It’s obvious to everyone who’s ever borne witness to his performance on the field that Ednel Javier Bàez is a special player. There is some debate as to the exact value of his dynamism, however, because he does so much that can’t really be quantified. Whether it’s the patented swim-move slide that’s now being duplicated like a hit movie from 20 years ago or the edgy smoothness with which he makes the routine look sexy af, Javy just has an it factor that draws eyeballs like moths to a flame.
That means some are going to have their asses burned to a fine shade of red because they see his style as extraneous schtick and dismiss it as quickly as ketchup on a hot dog. Even some who aren’t openly critical of him will advocate for a move back to second or even over to third in order to shore up a deficiency or replace a traded player. Because it’s always good to cut off your nose to spite your face by moving the best defensive infielder in the game off of the most premium position.
That’s right, Javy is MLB’s best infielder according to outs above average, the Statcast metric that quantifies the “cumulative effect of all individual plays a fielder has been credited or debited with.” OAA is “a range-based metric of fielding skill that accounts for the number of plays made and the difficulty of them,” the latter of which is where Javy really makes his presence felt.
With an OAA of 19, Javy ranks better than 289 other infielders who logged at least 10 defensive attempts at the MLB level last season. Only 14 of those players registered a double-digit OAA mark, including Starlin Castro with (10), and only five notched an OAA of 15 or greater. Future Cubs backup third baseman Nolan Arenado was second overall with 17 OAA, followed by Andrelton Simmons and Nick Ahmed (16 apiece).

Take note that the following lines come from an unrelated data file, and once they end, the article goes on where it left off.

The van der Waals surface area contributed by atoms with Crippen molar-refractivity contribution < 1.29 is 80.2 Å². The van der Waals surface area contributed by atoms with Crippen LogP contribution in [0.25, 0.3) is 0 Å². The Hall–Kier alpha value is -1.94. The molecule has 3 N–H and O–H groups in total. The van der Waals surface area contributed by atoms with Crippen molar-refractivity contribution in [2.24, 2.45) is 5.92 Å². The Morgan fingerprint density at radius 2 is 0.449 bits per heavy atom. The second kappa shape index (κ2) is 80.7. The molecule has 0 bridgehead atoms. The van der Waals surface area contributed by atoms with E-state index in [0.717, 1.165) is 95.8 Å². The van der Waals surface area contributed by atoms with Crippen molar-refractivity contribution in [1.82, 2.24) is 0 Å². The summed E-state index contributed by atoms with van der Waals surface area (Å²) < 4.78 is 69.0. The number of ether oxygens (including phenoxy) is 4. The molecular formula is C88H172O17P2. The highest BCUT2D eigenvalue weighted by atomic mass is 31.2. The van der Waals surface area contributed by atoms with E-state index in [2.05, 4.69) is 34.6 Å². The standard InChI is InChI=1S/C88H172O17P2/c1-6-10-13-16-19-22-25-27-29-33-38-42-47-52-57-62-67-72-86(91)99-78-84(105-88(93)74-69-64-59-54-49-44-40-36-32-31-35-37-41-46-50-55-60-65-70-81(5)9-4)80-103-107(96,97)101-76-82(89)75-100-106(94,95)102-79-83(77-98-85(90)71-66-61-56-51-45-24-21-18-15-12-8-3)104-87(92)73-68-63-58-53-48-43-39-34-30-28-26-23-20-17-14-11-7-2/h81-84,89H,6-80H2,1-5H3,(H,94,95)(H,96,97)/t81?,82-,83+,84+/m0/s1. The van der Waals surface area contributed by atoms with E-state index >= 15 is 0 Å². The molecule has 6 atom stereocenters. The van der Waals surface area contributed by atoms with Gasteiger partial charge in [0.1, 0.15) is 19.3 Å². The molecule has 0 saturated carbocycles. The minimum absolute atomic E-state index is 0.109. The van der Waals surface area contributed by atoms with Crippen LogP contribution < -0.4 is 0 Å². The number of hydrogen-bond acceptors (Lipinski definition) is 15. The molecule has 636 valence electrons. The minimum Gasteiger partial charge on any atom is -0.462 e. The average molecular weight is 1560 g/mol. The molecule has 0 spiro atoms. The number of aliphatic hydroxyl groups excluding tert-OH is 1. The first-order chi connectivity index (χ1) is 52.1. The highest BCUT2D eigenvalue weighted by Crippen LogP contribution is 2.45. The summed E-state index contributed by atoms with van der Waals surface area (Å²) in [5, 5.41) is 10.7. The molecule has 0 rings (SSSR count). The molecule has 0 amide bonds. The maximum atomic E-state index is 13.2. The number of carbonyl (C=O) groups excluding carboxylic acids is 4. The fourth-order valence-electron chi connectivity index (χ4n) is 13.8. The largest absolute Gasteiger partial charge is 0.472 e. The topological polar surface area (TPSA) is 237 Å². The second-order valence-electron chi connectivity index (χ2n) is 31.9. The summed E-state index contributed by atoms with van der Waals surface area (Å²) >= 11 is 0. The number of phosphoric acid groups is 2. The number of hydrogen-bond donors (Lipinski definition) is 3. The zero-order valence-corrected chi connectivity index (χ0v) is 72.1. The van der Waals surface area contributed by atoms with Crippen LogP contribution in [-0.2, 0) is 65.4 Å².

Looking specifically at the Cubs, Javy really stands out. Only five of his 2019 infield teammates recorded a positive number, and one of those is currently unemployed after being non-tendered. Two others — Tony Kemp and Robel Garcia (1) — were part-timers at best, leaving David Bote (3) and Kris Bryant (2) as the only (at least semi-) regular players to score higher than zero.
The most surprising of Team Prognosis Negative was Anthony Rizzo, whose -3 belies his reputation as a stellar gloveman. That number would have been the worst on the team if not for ol’ Daniel Descalso and a -4 OAA that did nothing to help out his -0.8 fWAR from 2019. Yeesh.
Outs above average is hardly the only metric by which to judge infielders, but the fact that it reinforces our collective confirmation bias in this case tells me it’s the best metric. In all seriousness, though, a look at exactly how OAA is calculated tells us that it should be a lot more reliable than other defensive metrics that can take much longer to stabilize and paint a true picture of a player’s acumen in the field. The nutshell version is that it takes into account all the specific circumstances of each play in order to provide an accurate score.
It’s really worth your while to click that most recent link and educate yourself on OAA to whatever extent you feel necessary. Or, and this is also worth your while, you can simply rest assured knowing that Javy being the best at it means it’s accurate to the greatest possible degree.